New Canadian research may help scientists design a system that captures carbon without guzzling water and energy like current methods do.
Capturing carbon dioxide before it reaches the atmosphere and storing it underground is one way governments are hoping to reduce greenhouse gas emissions, which have been linked to global warming.
To capture carbon before it escapes from the smokestacks of factories or power plants, the emissions are bubbled through water that contains dissolved chemicals called amines. The amines grab onto the carbon dioxide, and later heat is used to recover the trapped carbon for storage. A huge amount of energy is consumed in heating the water during that process.
By 2030, this kind of carbon capture technology could boost water consumption in the U.S. electricity sector by 80 per cent or 7.5 billion litres per day, the U.S. Department of Energy's National Energy Technology Laboratory reports.
In addition, a typical coal-fired power plant would have to boost its output by more than 20 per cent to cover the extra energy used to capture the carbon.
But findings published Thursday in Science by a team of chemists from the University of Calgary and the University of Ottawa could help engineers design materials that suck up large amounts of carbon — "without generating a lot of CO2 in capturing the carbon," said George Shimizu, one of the article's six co-authors.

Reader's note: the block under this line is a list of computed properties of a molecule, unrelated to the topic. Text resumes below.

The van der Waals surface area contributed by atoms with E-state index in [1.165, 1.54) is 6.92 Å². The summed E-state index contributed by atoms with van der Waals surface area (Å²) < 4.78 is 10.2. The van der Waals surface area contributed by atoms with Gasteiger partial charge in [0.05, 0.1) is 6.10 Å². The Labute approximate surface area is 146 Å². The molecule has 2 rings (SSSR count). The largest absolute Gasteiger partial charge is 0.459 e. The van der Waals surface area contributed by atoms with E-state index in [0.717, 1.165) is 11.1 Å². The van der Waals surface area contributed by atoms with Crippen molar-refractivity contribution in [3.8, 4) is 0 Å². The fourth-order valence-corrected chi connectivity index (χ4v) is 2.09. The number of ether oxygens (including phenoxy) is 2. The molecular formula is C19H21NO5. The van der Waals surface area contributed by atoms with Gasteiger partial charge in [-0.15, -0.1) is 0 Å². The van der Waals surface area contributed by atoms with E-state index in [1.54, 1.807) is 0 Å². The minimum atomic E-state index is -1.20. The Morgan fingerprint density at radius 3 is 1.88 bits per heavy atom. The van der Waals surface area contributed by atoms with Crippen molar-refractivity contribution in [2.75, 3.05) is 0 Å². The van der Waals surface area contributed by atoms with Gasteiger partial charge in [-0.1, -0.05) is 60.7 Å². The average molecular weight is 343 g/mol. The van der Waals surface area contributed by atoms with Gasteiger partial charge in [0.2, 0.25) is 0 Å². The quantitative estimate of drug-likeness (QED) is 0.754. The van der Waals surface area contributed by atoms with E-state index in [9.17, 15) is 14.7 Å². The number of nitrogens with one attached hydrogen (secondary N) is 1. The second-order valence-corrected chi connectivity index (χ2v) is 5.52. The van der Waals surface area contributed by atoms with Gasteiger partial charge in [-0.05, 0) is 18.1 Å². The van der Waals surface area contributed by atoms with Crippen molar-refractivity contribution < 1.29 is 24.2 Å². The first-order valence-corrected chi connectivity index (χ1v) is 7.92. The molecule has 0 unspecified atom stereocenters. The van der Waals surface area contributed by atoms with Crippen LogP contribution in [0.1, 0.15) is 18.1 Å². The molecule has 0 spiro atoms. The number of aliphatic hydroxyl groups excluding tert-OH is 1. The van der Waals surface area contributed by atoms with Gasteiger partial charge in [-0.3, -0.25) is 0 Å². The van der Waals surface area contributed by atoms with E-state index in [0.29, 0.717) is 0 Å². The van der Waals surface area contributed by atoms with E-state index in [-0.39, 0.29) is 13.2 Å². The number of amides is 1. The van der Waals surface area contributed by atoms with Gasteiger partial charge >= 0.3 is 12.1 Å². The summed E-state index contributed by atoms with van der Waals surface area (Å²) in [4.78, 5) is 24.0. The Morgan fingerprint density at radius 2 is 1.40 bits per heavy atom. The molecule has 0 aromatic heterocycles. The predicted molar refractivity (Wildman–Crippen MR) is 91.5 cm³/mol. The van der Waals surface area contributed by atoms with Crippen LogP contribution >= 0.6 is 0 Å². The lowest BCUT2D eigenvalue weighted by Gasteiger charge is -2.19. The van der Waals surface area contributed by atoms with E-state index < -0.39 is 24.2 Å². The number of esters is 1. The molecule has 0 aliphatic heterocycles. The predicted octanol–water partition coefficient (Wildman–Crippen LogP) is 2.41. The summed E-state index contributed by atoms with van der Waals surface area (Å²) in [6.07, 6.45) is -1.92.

He and his colleagues used a technique called X-ray crystallography to watch how carbon dioxide molecules get captured by a porous, solid carbon "trap." A solid material saves energy because no water has to be heated to recover the trapped carbon.
Shimizu likened the trap to a baseball mitt grabbing a carbon dioxide "baseball."
"Obviously, different mitts are going to be better for different sized balls," said Shimizu.
The results showed exactly how the "mitt" and "ball" are shaped, sized and positioned relative to each other.
Meanwhile, collaborators led by Tom Woo at the University of Ottawa created a computer model that calculated how tightly the carbon dioxide was trapped and how easily it could be released again for storage.
"Professor Woo's modelling basically was able to tell us every little finger that was holding the CO2 — how strongly it was contributing," Shimizu said.
The material doesn't grab onto carbon dioxide as tightly as the watery solutions used now, so less energy is needed to release it.
The researchers found that carbon dioxide molecules were sucked into the pores as T-shaped pairs. That means it should be possible to design pores specifically shaped to trap larger clumps of carbon, leading to a high capacity, Shimizu said.
Now that researchers have precisely measured and studied this particular carbon trap, and have a computer model that appears accurate, they should be able to use the computer model to design better carbon-trapping materials.
"It would save us a lot of time in the lab," Shimizu said.